A Moveable Feast

A foodie's gastronomical love affair with Japanese food.

October 24, 2009 | by Genevieve de Guzman
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My gastronomical love affair with Japan started with my first bite of a maki roll at a café restaurant in New York when I was still a freshman in college. The indelible moment: wooden chopsticks in my fumbling hands, I picked up the salmon roll and placed the plump piece solemnly on my tongue: Crisp nori, buttery and sweet salmon, the rice firm but delicately laced with vinegar. In this girl-meets-sushi storybook story, I fell hard.

Ten years later, during a week-long vacation in Japan, I remembered that moment as one does a first kiss and sought, nostalgically, to try to recreate that new food magic. One night, when hunger started gnawing at around 11:30 pm, we sauntered out into the chilly night and sought comfort over a steaming bowl of noodles at a neighborhood ramen shop. In Japan, ramen shops are legendary, noodle proprietors acquiring the mantle of Zen masters for their creations. Yearly contests are held and ramen shops go belly-to-belly like world class sumo wrestlers. A high ranking guarantees bragging rights and long queues.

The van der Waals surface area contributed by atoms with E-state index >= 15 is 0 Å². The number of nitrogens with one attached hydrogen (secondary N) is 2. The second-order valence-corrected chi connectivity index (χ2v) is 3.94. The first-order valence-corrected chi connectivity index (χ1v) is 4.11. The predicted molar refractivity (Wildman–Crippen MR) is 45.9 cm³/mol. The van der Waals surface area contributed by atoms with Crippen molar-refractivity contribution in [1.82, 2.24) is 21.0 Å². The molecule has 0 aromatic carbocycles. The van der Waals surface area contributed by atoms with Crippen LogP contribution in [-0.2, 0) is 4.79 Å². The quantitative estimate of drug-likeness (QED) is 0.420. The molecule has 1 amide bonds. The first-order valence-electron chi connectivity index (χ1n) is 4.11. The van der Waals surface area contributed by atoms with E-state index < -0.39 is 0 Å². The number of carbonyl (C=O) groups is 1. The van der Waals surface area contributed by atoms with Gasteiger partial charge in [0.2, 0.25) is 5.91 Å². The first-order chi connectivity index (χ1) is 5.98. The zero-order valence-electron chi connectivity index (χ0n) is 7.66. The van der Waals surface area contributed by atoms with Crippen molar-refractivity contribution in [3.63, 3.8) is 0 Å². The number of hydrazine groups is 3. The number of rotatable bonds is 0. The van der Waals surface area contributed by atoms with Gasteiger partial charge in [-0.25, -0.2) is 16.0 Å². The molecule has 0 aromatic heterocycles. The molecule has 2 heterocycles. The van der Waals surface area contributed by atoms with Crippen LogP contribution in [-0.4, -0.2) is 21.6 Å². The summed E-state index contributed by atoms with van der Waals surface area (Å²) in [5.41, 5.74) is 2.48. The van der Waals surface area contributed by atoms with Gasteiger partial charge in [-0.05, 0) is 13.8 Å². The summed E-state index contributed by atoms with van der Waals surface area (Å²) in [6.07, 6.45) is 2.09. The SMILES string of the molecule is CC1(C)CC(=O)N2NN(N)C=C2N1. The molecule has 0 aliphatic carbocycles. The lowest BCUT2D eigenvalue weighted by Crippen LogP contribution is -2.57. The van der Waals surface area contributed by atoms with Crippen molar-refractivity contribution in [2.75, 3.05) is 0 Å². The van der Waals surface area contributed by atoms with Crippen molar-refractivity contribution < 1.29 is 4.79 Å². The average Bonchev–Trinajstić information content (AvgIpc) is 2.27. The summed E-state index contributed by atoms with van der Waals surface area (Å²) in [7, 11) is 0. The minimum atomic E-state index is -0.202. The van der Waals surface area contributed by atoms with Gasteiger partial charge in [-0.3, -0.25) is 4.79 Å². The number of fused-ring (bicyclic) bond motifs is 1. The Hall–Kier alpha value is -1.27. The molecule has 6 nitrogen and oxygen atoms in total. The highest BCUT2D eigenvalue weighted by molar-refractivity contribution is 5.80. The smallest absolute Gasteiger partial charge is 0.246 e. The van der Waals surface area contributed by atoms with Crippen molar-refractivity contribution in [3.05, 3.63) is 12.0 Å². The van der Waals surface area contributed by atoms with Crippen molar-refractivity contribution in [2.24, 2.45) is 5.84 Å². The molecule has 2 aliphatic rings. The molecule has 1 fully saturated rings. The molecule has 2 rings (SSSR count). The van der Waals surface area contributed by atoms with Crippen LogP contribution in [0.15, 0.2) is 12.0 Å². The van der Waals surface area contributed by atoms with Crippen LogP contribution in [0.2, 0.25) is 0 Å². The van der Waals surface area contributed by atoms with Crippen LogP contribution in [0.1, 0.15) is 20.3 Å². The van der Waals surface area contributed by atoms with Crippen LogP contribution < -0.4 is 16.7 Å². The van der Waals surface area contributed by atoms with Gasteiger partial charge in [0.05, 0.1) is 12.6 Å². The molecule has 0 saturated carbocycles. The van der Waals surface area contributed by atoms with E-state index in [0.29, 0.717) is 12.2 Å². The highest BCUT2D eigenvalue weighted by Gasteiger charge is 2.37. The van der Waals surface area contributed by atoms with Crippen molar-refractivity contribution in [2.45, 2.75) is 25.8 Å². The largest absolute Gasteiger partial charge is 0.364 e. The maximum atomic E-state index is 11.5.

There was nothing grandiose in this shop we entered though it did have the air of a place that sported a high ranking title or two in the past. The no frills bowl of steaming noodles placed before me was only dressed in a rich and briny broth of miso and pork fat. The corn, scallions and sliver of seaweed added texture to the unctuous, fatty base. The soup glimmered in my bowl and then on the corners of my mouth and my lips as I devoured it. In the small space, only the sounds of the oil jumping on the hot pan, the pots with their boiling stock and customers slurping could be heard.




Ramen Heaven
From the frenzy of Tokyo, we traveled up to Nikko, two hours to the north of the city. For the train ride, my friend and I stocked up on bento boxes. The Japanese have taken the unassuming lunchbox concept and raised it to an art form. Inside, lovingly compartmentalized, were a pair of shitake mushrooms, an ornamental looking salmon, egg and radish cake, pieces of fried tofu, red rice with beans and white rice.

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